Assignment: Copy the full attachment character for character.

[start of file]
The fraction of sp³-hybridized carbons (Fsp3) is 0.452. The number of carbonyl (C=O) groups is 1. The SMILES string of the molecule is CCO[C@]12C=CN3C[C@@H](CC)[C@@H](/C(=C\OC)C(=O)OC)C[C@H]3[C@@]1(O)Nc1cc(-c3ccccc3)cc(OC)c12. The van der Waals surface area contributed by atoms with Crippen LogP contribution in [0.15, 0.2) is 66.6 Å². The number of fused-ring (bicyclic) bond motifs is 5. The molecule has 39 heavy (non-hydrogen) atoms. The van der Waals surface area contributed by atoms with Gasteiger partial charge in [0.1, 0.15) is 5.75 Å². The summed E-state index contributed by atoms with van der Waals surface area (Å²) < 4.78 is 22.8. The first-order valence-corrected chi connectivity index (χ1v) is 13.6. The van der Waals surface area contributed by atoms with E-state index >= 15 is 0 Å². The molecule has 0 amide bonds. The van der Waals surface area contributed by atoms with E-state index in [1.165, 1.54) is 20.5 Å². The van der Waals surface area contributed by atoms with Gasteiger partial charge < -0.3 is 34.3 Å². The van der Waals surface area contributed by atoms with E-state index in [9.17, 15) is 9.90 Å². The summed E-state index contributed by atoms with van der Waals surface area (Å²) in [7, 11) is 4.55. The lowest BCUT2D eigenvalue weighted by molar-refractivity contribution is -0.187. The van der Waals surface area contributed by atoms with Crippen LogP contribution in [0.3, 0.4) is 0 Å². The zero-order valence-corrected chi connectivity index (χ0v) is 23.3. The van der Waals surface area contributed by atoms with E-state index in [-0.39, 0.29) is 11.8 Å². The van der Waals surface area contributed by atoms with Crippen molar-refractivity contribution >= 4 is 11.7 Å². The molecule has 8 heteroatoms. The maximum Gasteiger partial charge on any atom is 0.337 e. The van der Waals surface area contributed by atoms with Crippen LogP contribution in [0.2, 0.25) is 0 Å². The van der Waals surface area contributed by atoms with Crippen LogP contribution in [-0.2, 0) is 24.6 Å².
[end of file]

The fraction of sp³-hybridized carbons (Fsp3) is 0.452. The number of carbonyl (C=O) groups is 1. The SMILES string of the molecule is CCO[C@]12C=CN3C[C@@H](CC)[C@@H](/C(=C\OC)C(=O)OC)C[C@H]3[C@@]1(O)Nc1cc(-c3ccccc3)cc(OC)c12. The van der Waals surface area contributed by atoms with Crippen LogP contribution in [0.15, 0.2) is 66.6 Å². The number of fused-ring (bicyclic) bond motifs is 5. The molecule has 39 heavy (non-hydrogen) atoms. The van der Waals surface area contributed by atoms with Gasteiger partial charge in [0.1, 0.15) is 5.75 Å². The summed E-state index contributed by atoms with van der Waals surface area (Å²) < 4.78 is 22.8. The first-order valence-corrected chi connectivity index (χ1v) is 13.6. The van der Waals surface area contributed by atoms with E-state index >= 15 is 0 Å². The molecule has 0 amide bonds. The van der Waals surface area contributed by atoms with E-state index in [1.165, 1.54) is 20.5 Å². The van der Waals surface area contributed by atoms with Gasteiger partial charge < -0.3 is 34.3 Å². The van der Waals surface area contributed by atoms with E-state index in [9.17, 15) is 9.90 Å². The summed E-state index contributed by atoms with van der Waals surface area (Å²) in [7, 11) is 4.55. The lowest BCUT2D eigenvalue weighted by molar-refractivity contribution is -0.187. The van der Waals surface area contributed by atoms with Crippen LogP contribution in [0.3, 0.4) is 0 Å². The zero-order valence-corrected chi connectivity index (χ0v) is 23.3. The van der Waals surface area contributed by atoms with E-state index in [-0.39, 0.29) is 11.8 Å². The van der Waals surface area contributed by atoms with Crippen molar-refractivity contribution >= 4 is 11.7 Å². The molecule has 8 heteroatoms. The maximum Gasteiger partial charge on any atom is 0.337 e. The van der Waals surface area contributed by atoms with Crippen LogP contribution in [0.2, 0.25) is 0 Å². The van der Waals surface area contributed by atoms with Crippen LogP contribution in [-0.2, 0) is 24.6 Å².